Dredging of the flood-prone Smuggler's Gulch channel and the Tijuana River that had been allowed to proceed was again halted on Thursday, February 22, as attorneys fighting the City of San Diego over its permit process filed an appeal of a decision to let the dredging start.
City Storm Water Division deputy director Gus Brown confirmed that the department received a court order to stop work at 10 a.m.
The city had worked out a deal with lawyers in October to allow emergency dredging of the channels that carry stormwater draining from the U.S. and Mexico into the Tijuana River Valley, most of which is at or below sea level and is prone to flooding. The floods (including some in 2008 and 2010) wreak havoc on the horse ranches and farms in the valley.
"Right now, the [drainage] channels are so full of sediment that they're almost useless," Brown said.
River Valley ranchers said they were very disappointed and worried about the decision to stop the dredging. But attorney Marco Gonzalez said it was important to make the city follow its own procedures before they undertake the work.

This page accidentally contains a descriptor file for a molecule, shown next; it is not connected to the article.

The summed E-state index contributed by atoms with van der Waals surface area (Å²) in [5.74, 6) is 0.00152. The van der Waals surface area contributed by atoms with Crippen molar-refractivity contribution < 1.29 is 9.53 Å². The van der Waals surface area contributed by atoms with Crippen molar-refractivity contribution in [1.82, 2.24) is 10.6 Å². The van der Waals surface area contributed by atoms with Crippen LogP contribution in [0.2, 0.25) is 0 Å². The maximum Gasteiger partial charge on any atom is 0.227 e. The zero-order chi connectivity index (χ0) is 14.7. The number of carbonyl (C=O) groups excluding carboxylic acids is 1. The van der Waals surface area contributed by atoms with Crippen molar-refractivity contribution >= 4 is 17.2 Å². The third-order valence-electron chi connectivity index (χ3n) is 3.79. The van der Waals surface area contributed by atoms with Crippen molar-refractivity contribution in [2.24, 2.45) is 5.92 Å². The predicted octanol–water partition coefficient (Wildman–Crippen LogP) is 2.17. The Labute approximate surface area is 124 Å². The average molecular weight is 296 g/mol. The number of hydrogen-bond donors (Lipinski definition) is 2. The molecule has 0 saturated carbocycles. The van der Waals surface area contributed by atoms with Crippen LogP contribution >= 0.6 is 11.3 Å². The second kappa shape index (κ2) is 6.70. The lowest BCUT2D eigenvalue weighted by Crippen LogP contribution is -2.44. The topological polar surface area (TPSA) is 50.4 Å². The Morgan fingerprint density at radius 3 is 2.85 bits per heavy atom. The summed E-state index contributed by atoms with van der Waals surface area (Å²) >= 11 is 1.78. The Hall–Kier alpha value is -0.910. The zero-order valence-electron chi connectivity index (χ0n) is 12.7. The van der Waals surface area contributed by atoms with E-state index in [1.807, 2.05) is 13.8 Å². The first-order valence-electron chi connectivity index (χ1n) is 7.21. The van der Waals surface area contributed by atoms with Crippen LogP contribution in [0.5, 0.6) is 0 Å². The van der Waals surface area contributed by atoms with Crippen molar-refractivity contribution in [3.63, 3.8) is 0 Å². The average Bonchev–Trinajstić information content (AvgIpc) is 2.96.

"It's part of a bigger problem we have with the city over dredging,” said Gonzalez. “They go in year after year, saying it's an emergency so they don't have to do a full environmental review — well, if you have to do this every year, it's not really a surprise or an emergency. They keep doing that to avoid their own procedures and they keep losing in court because they don't want to follow the law."
Gonzalez said the city needs to look at the habitat that is destroyed by the dredging and mitigate for it, something an emergency permit lets them avoid.
Gonzalez noted that the rainy season for the region is pretty much over — until next year, as is the opportunity to dredge, since the breeding season for endangered birds in the river valley begins soon.
"It's not going to happen before March 15," he said. "That means it's not going to happen before September."